Housing Element Concerns from Sustainable TamAlmonte

Hi Neighbors and Friends,

More public hearings regarding the 2015 to 2023 DRAFT Marin County **Housing Element are rapidly approaching.  The next County Planning Commission’s hearing about the Housing Element is on November 17th and the Board of Supervisors will begin their Housing Element hearings in December.  Unfortunately, the plan still includes numerous programs that are very concerning.   These are described below.

[**The “Housing Element” is a state mandated document that plans to meet the existing and projected housing needs of a jurisdiction.]

Please write to the Marin County Board of Supervisors and copy the Marin County Planning Commission and urge them to revise the DRAFT Marin County Housing Element by reducing the number of sites identified in the Housing Element Site Inventory and by eliminating the deleterious programs described below.

Contact Information:
Marin County Board of Supervisors: bos@marincounty.org
Marin County Planning Commission: planningcommission@marincounty.org

Thank you in advance for taking action!  Together we can make a difference!


Sharon Rushton
Sustainable TamAlmonte


1. The DRAFT Marin County Housing Element Identifies Over 200% More Units Than Required By Law:
In order to meet the State required Regional Housing Needs Allocation (RHNA), the  Marin County DRAFT Housing Element’s Site Inventory only has to include enough sites to accommodate 185 housing units with a small buffer.  Instead, the DRAFT Housing Element identifies 10 sites and 502 units, which is over 200% more units than required by law.

2. DRAFT Marin County Housing Element Program 1k – “Adjust Height Limits for Multifamily Residential Buildings” Could Raise Height Limits Up To 45 Feet:           
Program 1.k “Adjust Height Limits for Multifamily Residential Buildings” is intended to raise height limits up to 45 feet. Current height limits are restricted to 25, 30 or 35 feet, depending on the zoning.   Raising heights of Multifamily residential buildings by 10 to 20 feet across hundreds of acres, where Multi-family residential buildings are allowed, could drastically change the architectural landscape of Marin County and have other significant adverse consequences. Increasing height limits could adversely impact neighbors’ views, sunlight, privacy, neighborhood character; augment potential floor-area-ratio and density; and increase the risk of many adverse environmental impacts.

 3. DRAFT Marin County Housing Element Program 1.c – “Study Residential Density Equivalents” Changes the Definition of a ‘Unit’ and Increases Density:

Program 1.c “Study Residential Density Equivalents” suggests changing the definition of what a “unit” is by calculating studios and one-bedroom units as fractions of units.  This would essentially up-zone parcels zoned for multifamily units by allowing more units per acre than currently allowed.  This would also increase potential intensity of development and population growth, thereby increasing the risk of adverse impacts on the environment, public health and safety, traffic congestion, infrastructure, utilities (water supply), public services, and neighborhood character.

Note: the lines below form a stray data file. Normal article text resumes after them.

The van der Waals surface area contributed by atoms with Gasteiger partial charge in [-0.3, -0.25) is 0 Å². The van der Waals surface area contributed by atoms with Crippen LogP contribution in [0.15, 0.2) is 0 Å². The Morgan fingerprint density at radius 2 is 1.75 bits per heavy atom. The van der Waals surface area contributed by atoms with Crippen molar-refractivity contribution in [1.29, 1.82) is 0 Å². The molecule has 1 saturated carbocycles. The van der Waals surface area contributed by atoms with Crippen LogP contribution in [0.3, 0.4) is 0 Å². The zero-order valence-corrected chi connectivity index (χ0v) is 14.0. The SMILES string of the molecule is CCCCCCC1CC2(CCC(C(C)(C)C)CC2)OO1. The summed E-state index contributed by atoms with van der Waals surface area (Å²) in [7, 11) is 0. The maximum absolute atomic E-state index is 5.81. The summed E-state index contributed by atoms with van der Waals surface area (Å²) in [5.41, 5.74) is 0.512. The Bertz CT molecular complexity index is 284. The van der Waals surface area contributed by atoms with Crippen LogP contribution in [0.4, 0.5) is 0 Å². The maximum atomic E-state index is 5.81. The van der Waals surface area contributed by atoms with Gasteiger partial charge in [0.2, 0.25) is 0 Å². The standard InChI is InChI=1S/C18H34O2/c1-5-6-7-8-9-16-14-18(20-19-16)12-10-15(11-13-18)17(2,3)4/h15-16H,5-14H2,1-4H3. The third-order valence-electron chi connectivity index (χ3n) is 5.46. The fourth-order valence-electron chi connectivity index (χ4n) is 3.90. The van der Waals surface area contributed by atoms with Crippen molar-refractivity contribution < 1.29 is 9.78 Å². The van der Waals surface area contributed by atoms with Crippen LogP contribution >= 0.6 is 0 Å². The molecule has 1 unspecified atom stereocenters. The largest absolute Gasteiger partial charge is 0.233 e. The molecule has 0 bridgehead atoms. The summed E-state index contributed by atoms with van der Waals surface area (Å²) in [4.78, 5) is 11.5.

4. DRAFT Marin County Housing Element Programs Reduce Parking Requirements for Housing Developments:
A number of the County Housing Element programs reduce parking requirements for various types of housing developments (affordable housing, multi-family, infill, transit-oriented, mixed-use, special needs, senior, group homes, etc.). A reduction in parking spaces does not stop residents from using cars.  It simply forces residents to park on the street or in a nearby parking area that is meant for other purposes. Sufficient off-street parking is necessary on narrow streets to allow emergency vehicles to pass.  There is often a shortage of parking spaces at Marin County park and ride locations. Retail stores need ample parking to ensure patronage.  Public parking is needed for the public and should not be relied on for regular private usage. Rather than reduce parking standards, parking standards should be maintained and enforced.

5. DRAFT Marin County Housing Element Programs Promote Streamlined Permit Review and Ministerial “Over-the-Counter” Review of Affordable Housing, Special Needs Housing Projects, and Residential Development Projects in Planned Districts:
A number of Housing Element Programs promote streamlined permit review and ministerial review of affordable housing, special needs housing projects and residential development projects in planned districts.  Such streamlined and “over-the-counter” review would hinder thorough and accurate review, constrain public input on planning decisions, and reduce transparency. Careful and thorough review is necessary to ensure protection of Marin’s environment and public health and safety.  For best planning decisions, ample public input should be encouraged, rather than denied.

6. DRAFT Marin County Housing Element Program 1.q – Clarify Applicability of State Density Bonus Increases Potential Density At HOD Sites:
Program 1.q – “Clarify Applicability of State Density Bonus” affects Housing Overlay Designation (HOD) Sites. As originally written in 2007, the Marin Countywide Plan restricts the total number of units allowed on all the Housing Overlay Designation (HOD) sites via a total CAP of 658 units and restricts the number of units allowed in each Traffic Impact Area within the HOD designation with other smaller CAPs.  Program 1.q changes this so that the number of dwelling units in specific Traffic Impact Areas could exceed the CAP with Density Bonus Units, provided the total HOD CAP of 658 units is not exceeded.  (For example, this program would increase the potential dwelling units at the Marin General Hospital Site, the College of Marin Site and the Toussin Site from 88 housing units to 118 units, when State Density Bonus units are added.)